Last month, the Pew Research Center reported that for the first time in its nearly 30 years of polling, the favorability rating of the US Supreme Court fell below 50 percent. Only 48 percent of the public has a positive view of the court. Perhaps more disturbing, the current level reflects a steady trend. The court’s approval fell below 60 percent in 2010 and has been sliding ever since.
Public confidence in the judiciary provides a critical foundation for a society committed to the rule of law. As America’s unelected justices confront controversial questions, the legitimacy of their decisions depends on public support for the institution. The court must rely on other government officials, including elected leaders and law enforcement officers, to implement its rulings. Examples around the world suggest that obedience to judicial decisions may well depend on the level of respect that the courts enjoy.
The drop in court approval occurs at a time when Americans have less respect for other institutions. But the immediate cause of the most recent dip in the high court's rating seems clear. In the wake of the court’s invalidation of a key provision of the Voting Rights Act, court approval among African-Americans fell to 44 percent in July from 61 percent in March. The longer term trend, however, suggests a deeper concern among the public than anger over one ruling.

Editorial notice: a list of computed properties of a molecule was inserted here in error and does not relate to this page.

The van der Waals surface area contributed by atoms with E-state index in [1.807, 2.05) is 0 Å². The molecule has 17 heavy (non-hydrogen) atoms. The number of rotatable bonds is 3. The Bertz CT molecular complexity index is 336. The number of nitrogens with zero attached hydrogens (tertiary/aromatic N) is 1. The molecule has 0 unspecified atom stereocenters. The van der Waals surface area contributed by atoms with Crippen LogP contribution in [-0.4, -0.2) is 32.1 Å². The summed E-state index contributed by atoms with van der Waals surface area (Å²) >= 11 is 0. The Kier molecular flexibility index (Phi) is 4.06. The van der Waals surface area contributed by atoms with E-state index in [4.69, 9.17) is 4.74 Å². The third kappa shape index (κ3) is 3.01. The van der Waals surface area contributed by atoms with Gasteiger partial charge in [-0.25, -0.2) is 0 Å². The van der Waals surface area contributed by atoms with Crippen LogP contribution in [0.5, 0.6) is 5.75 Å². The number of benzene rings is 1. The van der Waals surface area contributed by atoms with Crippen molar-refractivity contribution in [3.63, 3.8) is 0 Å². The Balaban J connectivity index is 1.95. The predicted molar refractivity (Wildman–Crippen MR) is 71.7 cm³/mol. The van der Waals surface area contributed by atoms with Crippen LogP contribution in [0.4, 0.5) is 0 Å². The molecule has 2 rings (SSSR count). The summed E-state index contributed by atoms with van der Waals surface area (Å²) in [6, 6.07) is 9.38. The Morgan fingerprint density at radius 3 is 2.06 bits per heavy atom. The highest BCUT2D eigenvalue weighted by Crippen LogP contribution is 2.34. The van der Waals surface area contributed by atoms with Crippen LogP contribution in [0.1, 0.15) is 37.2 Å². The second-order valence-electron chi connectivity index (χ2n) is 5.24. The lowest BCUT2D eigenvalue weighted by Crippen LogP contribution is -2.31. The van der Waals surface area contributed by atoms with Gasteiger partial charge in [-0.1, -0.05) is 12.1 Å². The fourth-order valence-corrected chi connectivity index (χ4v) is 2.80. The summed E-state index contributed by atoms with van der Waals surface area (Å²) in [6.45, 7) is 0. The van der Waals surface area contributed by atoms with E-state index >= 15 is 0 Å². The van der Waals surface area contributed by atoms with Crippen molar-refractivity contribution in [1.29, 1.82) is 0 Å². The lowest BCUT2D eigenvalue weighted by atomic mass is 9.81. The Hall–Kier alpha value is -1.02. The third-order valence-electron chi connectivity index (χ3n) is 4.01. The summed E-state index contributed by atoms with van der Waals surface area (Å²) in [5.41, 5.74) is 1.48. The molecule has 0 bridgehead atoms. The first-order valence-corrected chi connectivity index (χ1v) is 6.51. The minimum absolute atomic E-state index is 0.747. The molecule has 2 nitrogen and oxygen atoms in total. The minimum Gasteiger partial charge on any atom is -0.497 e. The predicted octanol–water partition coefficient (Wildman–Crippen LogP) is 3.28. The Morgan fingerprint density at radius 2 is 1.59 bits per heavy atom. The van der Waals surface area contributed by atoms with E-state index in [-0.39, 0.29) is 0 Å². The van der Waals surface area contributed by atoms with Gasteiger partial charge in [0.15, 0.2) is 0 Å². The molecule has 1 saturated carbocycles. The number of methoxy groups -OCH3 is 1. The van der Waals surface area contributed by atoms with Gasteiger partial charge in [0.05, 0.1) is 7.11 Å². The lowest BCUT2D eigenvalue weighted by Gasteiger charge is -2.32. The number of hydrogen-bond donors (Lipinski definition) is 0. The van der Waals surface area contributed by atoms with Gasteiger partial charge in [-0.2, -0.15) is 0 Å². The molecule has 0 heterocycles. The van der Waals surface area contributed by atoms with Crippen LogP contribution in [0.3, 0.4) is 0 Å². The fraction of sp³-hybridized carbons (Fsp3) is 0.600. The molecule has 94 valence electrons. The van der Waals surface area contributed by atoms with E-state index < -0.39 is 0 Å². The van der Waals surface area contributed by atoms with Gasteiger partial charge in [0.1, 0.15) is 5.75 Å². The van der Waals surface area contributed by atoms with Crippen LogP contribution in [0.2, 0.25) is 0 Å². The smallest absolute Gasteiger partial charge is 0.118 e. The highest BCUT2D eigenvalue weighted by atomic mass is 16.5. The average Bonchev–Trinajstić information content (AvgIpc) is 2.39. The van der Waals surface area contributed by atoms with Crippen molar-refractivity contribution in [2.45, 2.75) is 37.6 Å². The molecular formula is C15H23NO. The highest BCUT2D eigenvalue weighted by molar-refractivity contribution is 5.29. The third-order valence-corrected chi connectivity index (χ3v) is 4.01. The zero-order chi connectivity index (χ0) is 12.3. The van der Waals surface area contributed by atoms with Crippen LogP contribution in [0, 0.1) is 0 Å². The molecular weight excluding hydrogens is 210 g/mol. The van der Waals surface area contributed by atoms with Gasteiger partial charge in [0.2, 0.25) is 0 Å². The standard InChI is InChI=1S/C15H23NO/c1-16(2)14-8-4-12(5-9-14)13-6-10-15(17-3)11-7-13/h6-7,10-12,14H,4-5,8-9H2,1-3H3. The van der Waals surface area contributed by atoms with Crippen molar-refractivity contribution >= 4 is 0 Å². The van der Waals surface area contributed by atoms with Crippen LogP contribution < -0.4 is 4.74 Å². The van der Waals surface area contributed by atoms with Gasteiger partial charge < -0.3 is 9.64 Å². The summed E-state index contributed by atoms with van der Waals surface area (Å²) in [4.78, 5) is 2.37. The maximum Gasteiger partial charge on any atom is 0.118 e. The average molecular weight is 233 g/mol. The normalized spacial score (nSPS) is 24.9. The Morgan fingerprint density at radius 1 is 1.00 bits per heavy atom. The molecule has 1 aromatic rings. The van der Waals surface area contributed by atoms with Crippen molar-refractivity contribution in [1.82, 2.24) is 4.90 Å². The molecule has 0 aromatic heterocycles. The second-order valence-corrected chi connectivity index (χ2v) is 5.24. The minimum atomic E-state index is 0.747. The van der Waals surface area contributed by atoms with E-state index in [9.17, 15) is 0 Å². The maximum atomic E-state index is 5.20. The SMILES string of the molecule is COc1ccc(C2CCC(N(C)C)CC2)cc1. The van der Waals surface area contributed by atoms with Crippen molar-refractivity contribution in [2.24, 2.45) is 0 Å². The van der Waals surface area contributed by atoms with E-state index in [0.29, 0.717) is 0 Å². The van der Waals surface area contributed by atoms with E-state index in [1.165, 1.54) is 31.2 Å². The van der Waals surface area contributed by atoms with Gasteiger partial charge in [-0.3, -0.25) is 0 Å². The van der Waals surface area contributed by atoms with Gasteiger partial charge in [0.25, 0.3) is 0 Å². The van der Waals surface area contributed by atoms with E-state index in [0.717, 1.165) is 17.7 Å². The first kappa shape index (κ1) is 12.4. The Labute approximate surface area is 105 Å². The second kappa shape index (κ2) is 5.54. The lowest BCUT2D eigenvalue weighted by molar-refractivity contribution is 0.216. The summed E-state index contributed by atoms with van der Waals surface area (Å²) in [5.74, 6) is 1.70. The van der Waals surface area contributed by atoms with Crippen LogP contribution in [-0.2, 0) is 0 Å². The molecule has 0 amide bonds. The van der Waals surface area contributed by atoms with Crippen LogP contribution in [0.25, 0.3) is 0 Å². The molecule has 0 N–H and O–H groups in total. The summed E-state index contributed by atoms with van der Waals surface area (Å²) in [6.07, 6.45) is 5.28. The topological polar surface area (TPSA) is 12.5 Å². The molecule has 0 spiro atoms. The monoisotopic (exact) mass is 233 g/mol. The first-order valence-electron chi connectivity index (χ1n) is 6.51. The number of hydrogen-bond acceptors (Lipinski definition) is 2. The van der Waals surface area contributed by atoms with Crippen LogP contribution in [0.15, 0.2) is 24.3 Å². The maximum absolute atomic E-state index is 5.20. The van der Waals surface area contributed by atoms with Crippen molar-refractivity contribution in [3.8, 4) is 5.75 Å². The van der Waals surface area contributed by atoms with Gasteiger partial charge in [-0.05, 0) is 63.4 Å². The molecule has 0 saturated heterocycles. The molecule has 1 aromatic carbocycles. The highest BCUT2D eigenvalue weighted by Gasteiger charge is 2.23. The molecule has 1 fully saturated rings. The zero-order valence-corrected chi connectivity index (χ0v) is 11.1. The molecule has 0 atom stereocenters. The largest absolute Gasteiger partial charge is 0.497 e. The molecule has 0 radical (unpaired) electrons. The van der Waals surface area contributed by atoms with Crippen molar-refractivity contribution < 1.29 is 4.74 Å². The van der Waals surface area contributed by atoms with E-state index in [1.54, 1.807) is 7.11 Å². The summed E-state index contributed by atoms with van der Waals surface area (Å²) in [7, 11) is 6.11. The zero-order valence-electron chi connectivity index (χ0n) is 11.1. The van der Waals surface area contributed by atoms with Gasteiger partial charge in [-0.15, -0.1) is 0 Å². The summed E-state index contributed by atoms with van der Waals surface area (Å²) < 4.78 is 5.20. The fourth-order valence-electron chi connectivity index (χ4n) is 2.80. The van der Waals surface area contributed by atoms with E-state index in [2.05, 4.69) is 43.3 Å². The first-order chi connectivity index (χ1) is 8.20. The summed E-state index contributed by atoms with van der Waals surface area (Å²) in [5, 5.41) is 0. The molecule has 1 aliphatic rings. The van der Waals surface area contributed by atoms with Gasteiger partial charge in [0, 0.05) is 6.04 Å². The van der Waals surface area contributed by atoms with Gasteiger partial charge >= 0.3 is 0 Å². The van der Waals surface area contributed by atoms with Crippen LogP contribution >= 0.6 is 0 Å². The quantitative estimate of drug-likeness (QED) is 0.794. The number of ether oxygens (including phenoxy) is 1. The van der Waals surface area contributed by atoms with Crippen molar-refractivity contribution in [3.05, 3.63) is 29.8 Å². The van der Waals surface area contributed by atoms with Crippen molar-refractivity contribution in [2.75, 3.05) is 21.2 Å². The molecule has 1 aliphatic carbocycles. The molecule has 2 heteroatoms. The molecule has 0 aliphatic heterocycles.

When the court addresses contentious matters of social policy, its decisions will inevitably please some and anger others. A high favorability rating – as the court enjoyed in the 1980s and ’90s – suggests that people evaluate the institution separately from its latest ruling. For people to approve of a court, even while disagreeing with its decisions, they must view the court outside of a political lens, conceiving it as a non-political institution deciding cases based on principle.
Chief Justice John Roberts clearly understands the need for public approbation, and he seeks to project an image of a court that stands above politics. In his confirmation hearings he famously likened judges to baseball umpires. Last year’s decision in the Affordable Care Act case, or “Obamacare,” and this year’s rulings on affirmative action and same-sex marriage evidence ample efforts to avoid unnecessary political controversy. Why then has public approval fallen to historic lows?
The problem is that the rhetoric of the chief justice does not match the reality of much of the court’s record. The Roberts court has a habit of picking and choosing among hot-button issues, then deciding the cases along ideologically predictable lines. Both the selection of issues and their divisive resolutions signal a thoroughly political court in the eyes of many Americans.
Ironically, the several attempts of the justices to duck controversial rulings may promote a perception of political maneuvering. Chief Justice Roberts’s surprising performance in the Affordable Care Act decision in 2012 was widely perceived as an effort at political compromise. Although he rejected as overreaching the federal government’s main argument in support of constitutionality, he nevertheless provided the decisive vote to uphold the act as a permissible tax.